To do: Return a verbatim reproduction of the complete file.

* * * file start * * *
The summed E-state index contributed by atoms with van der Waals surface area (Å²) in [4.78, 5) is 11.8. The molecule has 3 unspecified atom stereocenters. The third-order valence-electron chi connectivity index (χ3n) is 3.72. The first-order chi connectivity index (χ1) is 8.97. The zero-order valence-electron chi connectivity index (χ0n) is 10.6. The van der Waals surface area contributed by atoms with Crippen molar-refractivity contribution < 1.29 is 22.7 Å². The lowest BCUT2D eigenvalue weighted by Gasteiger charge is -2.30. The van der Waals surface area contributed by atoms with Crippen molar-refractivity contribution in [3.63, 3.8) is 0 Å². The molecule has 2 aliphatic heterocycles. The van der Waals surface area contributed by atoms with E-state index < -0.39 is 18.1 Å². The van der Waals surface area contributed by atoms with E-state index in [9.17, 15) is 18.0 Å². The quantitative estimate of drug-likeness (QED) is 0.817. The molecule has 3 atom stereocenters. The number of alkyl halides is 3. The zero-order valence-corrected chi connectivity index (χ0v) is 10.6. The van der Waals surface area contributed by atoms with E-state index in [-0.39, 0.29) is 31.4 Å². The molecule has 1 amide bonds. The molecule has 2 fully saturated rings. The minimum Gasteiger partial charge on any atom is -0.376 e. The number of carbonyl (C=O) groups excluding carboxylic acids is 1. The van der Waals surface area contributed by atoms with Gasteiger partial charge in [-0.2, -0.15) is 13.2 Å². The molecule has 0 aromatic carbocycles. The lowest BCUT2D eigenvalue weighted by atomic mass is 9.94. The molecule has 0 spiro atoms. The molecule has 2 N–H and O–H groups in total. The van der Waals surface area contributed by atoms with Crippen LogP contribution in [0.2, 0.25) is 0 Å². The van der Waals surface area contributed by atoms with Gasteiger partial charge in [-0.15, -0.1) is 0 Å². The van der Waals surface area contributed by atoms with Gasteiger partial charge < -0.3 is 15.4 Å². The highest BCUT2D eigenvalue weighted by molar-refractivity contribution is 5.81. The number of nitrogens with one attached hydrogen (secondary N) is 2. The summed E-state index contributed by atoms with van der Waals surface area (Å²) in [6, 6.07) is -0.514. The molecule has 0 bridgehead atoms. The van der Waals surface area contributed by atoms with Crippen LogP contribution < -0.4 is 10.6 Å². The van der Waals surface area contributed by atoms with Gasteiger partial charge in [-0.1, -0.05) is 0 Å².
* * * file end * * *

The summed E-state index contributed by atoms with van der Waals surface area (Å²) in [4.78, 5) is 11.8. The molecule has 3 unspecified atom stereocenters. The third-order valence-electron chi connectivity index (χ3n) is 3.72. The first-order chi connectivity index (χ1) is 8.97. The zero-order valence-electron chi connectivity index (χ0n) is 10.6. The van der Waals surface area contributed by atoms with Crippen molar-refractivity contribution < 1.29 is 22.7 Å². The lowest BCUT2D eigenvalue weighted by Gasteiger charge is -2.30. The van der Waals surface area contributed by atoms with Crippen molar-refractivity contribution in [3.63, 3.8) is 0 Å². The molecule has 2 aliphatic heterocycles. The van der Waals surface area contributed by atoms with E-state index < -0.39 is 18.1 Å². The van der Waals surface area contributed by atoms with E-state index in [9.17, 15) is 18.0 Å². The quantitative estimate of drug-likeness (QED) is 0.817. The molecule has 3 atom stereocenters. The number of alkyl halides is 3. The zero-order valence-corrected chi connectivity index (χ0v) is 10.6. The van der Waals surface area contributed by atoms with E-state index in [-0.39, 0.29) is 31.4 Å². The molecule has 1 amide bonds. The molecule has 2 fully saturated rings. The minimum Gasteiger partial charge on any atom is -0.376 e. The number of carbonyl (C=O) groups excluding carboxylic acids is 1. The van der Waals surface area contributed by atoms with Gasteiger partial charge in [-0.2, -0.15) is 13.2 Å². The molecule has 0 aromatic carbocycles. The lowest BCUT2D eigenvalue weighted by atomic mass is 9.94. The molecule has 0 spiro atoms. The molecule has 2 N–H and O–H groups in total. The van der Waals surface area contributed by atoms with Crippen LogP contribution in [0.2, 0.25) is 0 Å². The van der Waals surface area contributed by atoms with Gasteiger partial charge in [-0.15, -0.1) is 0 Å². The van der Waals surface area contributed by atoms with Gasteiger partial charge < -0.3 is 15.4 Å². The highest BCUT2D eigenvalue weighted by molar-refractivity contribution is 5.81. The number of nitrogens with one attached hydrogen (secondary N) is 2. The summed E-state index contributed by atoms with van der Waals surface area (Å²) in [6, 6.07) is -0.514. The molecule has 0 bridgehead atoms. The van der Waals surface area contributed by atoms with Crippen LogP contribution < -0.4 is 10.6 Å². The van der Waals surface area contributed by atoms with Gasteiger partial charge in [-0.1, -0.05) is 0 Å².